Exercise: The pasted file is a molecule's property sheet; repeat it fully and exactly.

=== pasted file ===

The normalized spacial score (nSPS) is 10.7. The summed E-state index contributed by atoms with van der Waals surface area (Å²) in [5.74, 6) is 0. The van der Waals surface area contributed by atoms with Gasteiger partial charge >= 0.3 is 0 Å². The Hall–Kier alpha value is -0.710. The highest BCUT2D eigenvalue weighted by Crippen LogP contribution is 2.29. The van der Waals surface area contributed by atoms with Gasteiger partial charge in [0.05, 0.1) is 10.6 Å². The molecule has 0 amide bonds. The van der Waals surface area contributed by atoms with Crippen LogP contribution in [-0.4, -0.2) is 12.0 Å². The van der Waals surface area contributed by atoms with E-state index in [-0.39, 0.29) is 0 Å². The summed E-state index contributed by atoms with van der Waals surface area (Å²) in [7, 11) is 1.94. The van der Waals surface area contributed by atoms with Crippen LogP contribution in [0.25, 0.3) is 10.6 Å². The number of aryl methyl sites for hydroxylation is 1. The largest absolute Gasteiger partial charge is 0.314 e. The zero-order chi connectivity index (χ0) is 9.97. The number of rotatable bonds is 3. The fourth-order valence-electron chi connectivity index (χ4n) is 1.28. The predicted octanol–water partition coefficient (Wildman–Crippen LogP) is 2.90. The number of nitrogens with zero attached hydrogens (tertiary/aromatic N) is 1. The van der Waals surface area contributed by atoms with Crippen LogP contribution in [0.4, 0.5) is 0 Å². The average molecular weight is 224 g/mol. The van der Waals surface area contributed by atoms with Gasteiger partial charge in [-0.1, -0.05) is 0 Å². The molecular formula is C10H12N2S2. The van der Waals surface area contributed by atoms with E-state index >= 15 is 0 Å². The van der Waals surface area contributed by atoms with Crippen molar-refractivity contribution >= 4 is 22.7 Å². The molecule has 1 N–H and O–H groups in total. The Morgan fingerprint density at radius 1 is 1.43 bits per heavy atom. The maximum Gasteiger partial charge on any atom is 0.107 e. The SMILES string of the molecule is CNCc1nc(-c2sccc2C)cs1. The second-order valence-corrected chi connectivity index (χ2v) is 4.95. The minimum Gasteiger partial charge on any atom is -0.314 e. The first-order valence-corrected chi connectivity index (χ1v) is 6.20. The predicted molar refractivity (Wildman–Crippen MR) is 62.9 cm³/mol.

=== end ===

The normalized spacial score (nSPS) is 10.7. The summed E-state index contributed by atoms with van der Waals surface area (Å²) in [5.74, 6) is 0. The van der Waals surface area contributed by atoms with Gasteiger partial charge >= 0.3 is 0 Å². The Hall–Kier alpha value is -0.710. The highest BCUT2D eigenvalue weighted by Crippen LogP contribution is 2.29. The van der Waals surface area contributed by atoms with Gasteiger partial charge in [0.05, 0.1) is 10.6 Å². The molecule has 0 amide bonds. The van der Waals surface area contributed by atoms with Crippen LogP contribution in [-0.4, -0.2) is 12.0 Å². The van der Waals surface area contributed by atoms with E-state index in [-0.39, 0.29) is 0 Å². The summed E-state index contributed by atoms with van der Waals surface area (Å²) in [7, 11) is 1.94. The van der Waals surface area contributed by atoms with Crippen LogP contribution in [0.25, 0.3) is 10.6 Å². The number of aryl methyl sites for hydroxylation is 1. The largest absolute Gasteiger partial charge is 0.314 e. The zero-order chi connectivity index (χ0) is 9.97. The number of rotatable bonds is 3. The fourth-order valence-electron chi connectivity index (χ4n) is 1.28. The predicted octanol–water partition coefficient (Wildman–Crippen LogP) is 2.90. The number of nitrogens with zero attached hydrogens (tertiary/aromatic N) is 1. The van der Waals surface area contributed by atoms with Crippen LogP contribution in [0.4, 0.5) is 0 Å². The average molecular weight is 224 g/mol. The van der Waals surface area contributed by atoms with Gasteiger partial charge in [-0.1, -0.05) is 0 Å². The molecular formula is C10H12N2S2. The van der Waals surface area contributed by atoms with E-state index >= 15 is 0 Å². The van der Waals surface area contributed by atoms with Crippen molar-refractivity contribution >= 4 is 22.7 Å². The molecule has 1 N–H and O–H groups in total. The Morgan fingerprint density at radius 1 is 1.43 bits per heavy atom. The maximum Gasteiger partial charge on any atom is 0.107 e. The SMILES string of the molecule is CNCc1nc(-c2sccc2C)cs1. The second-order valence-corrected chi connectivity index (χ2v) is 4.95. The minimum Gasteiger partial charge on any atom is -0.314 e. The first-order valence-corrected chi connectivity index (χ1v) is 6.20. The predicted molar refractivity (Wildman–Crippen MR) is 62.9 cm³/mol.